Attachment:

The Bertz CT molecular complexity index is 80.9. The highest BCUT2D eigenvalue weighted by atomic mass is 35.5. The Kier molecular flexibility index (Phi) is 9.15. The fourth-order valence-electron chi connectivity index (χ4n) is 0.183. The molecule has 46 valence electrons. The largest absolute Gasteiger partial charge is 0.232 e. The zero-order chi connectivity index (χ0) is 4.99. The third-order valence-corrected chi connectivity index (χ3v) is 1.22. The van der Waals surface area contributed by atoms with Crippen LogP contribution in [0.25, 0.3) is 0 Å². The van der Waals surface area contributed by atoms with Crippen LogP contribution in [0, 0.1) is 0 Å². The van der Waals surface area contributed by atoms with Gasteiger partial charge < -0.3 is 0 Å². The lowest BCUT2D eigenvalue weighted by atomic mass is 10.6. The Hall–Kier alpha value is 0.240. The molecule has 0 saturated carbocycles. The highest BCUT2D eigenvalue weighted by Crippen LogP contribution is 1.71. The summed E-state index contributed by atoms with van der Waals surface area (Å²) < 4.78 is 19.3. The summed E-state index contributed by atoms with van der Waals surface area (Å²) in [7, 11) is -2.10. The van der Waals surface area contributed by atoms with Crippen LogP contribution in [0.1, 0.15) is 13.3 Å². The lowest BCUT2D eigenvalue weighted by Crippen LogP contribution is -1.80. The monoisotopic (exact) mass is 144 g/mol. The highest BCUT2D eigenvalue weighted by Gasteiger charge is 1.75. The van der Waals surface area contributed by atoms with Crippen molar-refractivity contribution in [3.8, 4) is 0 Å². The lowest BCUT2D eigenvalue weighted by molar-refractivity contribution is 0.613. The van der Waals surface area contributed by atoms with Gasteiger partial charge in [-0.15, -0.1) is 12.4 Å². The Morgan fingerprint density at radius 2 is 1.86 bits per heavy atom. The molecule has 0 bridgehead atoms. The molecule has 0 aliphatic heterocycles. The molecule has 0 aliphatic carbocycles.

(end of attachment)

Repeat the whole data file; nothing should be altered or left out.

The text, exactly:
The Bertz CT molecular complexity index is 80.9. The highest BCUT2D eigenvalue weighted by atomic mass is 35.5. The Kier molecular flexibility index (Phi) is 9.15. The fourth-order valence-electron chi connectivity index (χ4n) is 0.183. The molecule has 46 valence electrons. The largest absolute Gasteiger partial charge is 0.232 e. The zero-order chi connectivity index (χ0) is 4.99. The third-order valence-corrected chi connectivity index (χ3v) is 1.22. The van der Waals surface area contributed by atoms with Crippen LogP contribution in [0.25, 0.3) is 0 Å². The van der Waals surface area contributed by atoms with Crippen LogP contribution in [0, 0.1) is 0 Å². The van der Waals surface area contributed by atoms with Gasteiger partial charge < -0.3 is 0 Å². The lowest BCUT2D eigenvalue weighted by atomic mass is 10.6. The Hall–Kier alpha value is 0.240. The molecule has 0 saturated carbocycles. The highest BCUT2D eigenvalue weighted by Crippen LogP contribution is 1.71. The summed E-state index contributed by atoms with van der Waals surface area (Å²) < 4.78 is 19.3. The summed E-state index contributed by atoms with van der Waals surface area (Å²) in [7, 11) is -2.10. The van der Waals surface area contributed by atoms with Crippen LogP contribution in [0.1, 0.15) is 13.3 Å². The lowest BCUT2D eigenvalue weighted by Crippen LogP contribution is -1.80. The monoisotopic (exact) mass is 144 g/mol. The highest BCUT2D eigenvalue weighted by Gasteiger charge is 1.75. The van der Waals surface area contributed by atoms with Crippen molar-refractivity contribution in [3.8, 4) is 0 Å². The lowest BCUT2D eigenvalue weighted by molar-refractivity contribution is 0.613. The van der Waals surface area contributed by atoms with Gasteiger partial charge in [-0.15, -0.1) is 12.4 Å². The Morgan fingerprint density at radius 2 is 1.86 bits per heavy atom. The molecule has 0 bridgehead atoms. The molecule has 0 aliphatic heterocycles. The molecule has 0 aliphatic carbocycles.